[WASHINGTON] The International Monetary Fund said on Tuesday that Greece's EU creditors will have to go "far beyond" their existing estimates for debt relief to stabilize the country's finances.
The EU needs to decide between a dramatic extension of grace and payment periods for the debt, direct cash payments to the government to finance its deficit, or a debt "haircut", or writedown, the IMF said.
The Fund also warned that given "considerable" downside risks to the country's economic situation, Greece could need more than the 85 billion euros (S$127.4 billion) tentatively agreed on Monday for the country's third bailout.
In an updated study of the country's situation - which was provide to EU leaders during negotiations over the weekend - the IMF said Greece's debt burden over the next decade will be much higher than it estimated just two weeks ago, before the country shut down its banks and instituted capital controls in a showdown with its EU creditors.
For example, the new projections said the debt level would rise to almost 200 percent of GDP next year, compared to 177 per cent in the previous estimate, in part due to the economy enduring another year of recession in 2015.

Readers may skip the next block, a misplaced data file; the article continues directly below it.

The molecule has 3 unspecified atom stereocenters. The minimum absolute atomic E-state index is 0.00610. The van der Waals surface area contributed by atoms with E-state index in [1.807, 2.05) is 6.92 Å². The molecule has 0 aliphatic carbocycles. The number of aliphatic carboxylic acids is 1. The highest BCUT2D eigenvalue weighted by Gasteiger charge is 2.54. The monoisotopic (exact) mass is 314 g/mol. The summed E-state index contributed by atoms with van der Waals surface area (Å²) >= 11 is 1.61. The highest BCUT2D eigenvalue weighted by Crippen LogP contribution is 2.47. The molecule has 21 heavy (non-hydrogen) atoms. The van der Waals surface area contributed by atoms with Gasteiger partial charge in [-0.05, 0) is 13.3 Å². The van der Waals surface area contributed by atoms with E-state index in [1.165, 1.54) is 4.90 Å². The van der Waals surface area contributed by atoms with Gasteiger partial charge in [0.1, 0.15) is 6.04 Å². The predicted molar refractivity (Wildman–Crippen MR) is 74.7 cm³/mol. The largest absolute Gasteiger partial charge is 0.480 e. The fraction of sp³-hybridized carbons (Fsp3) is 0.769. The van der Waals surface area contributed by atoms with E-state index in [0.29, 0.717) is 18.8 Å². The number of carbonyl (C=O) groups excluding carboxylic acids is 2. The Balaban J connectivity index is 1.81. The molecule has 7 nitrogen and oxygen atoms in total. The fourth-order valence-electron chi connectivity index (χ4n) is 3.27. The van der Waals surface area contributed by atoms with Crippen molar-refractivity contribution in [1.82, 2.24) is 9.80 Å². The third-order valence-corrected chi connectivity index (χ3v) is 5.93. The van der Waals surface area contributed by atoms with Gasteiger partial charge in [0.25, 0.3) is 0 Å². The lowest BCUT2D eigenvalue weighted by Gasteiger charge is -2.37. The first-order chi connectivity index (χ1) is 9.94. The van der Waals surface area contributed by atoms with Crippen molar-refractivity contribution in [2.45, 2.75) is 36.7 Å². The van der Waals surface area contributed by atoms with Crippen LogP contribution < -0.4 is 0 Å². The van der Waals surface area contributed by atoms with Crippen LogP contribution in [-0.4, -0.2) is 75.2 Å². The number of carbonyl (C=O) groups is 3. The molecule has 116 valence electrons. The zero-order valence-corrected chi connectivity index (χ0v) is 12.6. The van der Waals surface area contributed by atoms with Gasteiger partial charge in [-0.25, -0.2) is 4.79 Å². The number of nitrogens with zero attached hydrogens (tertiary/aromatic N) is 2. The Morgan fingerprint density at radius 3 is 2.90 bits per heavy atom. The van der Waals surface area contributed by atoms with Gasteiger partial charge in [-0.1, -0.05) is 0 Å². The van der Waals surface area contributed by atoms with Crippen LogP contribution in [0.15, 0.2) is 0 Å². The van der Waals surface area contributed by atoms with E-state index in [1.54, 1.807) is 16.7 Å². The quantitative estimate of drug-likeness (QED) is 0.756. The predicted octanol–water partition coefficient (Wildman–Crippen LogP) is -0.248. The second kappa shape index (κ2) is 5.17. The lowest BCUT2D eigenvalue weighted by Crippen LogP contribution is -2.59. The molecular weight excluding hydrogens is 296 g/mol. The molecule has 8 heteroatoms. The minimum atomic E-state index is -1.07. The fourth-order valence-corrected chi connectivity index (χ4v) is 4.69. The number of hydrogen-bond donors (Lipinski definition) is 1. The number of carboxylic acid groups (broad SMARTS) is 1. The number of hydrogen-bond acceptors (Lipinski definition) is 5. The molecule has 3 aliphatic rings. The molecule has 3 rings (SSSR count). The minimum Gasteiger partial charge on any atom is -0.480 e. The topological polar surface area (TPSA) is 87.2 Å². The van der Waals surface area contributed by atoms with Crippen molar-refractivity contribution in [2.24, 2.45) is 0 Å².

For 2022, the ratio would still be a huge 170 per cent, instead of 142 per cent in the previous estimate.
Given that profile, in addition to more financial aid for the government, the IMF said the country needs a large level of debt relief.
"The dramatic deterioration in debt sustainability points to the need for debt relief on a scale that would need to go well beyond what has been under consideration to date," the new study said.
"We are reiterating our policy conclusions ... that Greece's debt is unsustainable and will require a significant debt operation," a senior IMF official said of the paper.
It said that if a debt re-profiling is chosen, it will require an extension of the grace period on debt payments of 30 years.
"Other options include explicit annual transfers to the Greek budget or deep upfront haircuts. The choice between the various options is for Greece and its European partners to decide," it said.
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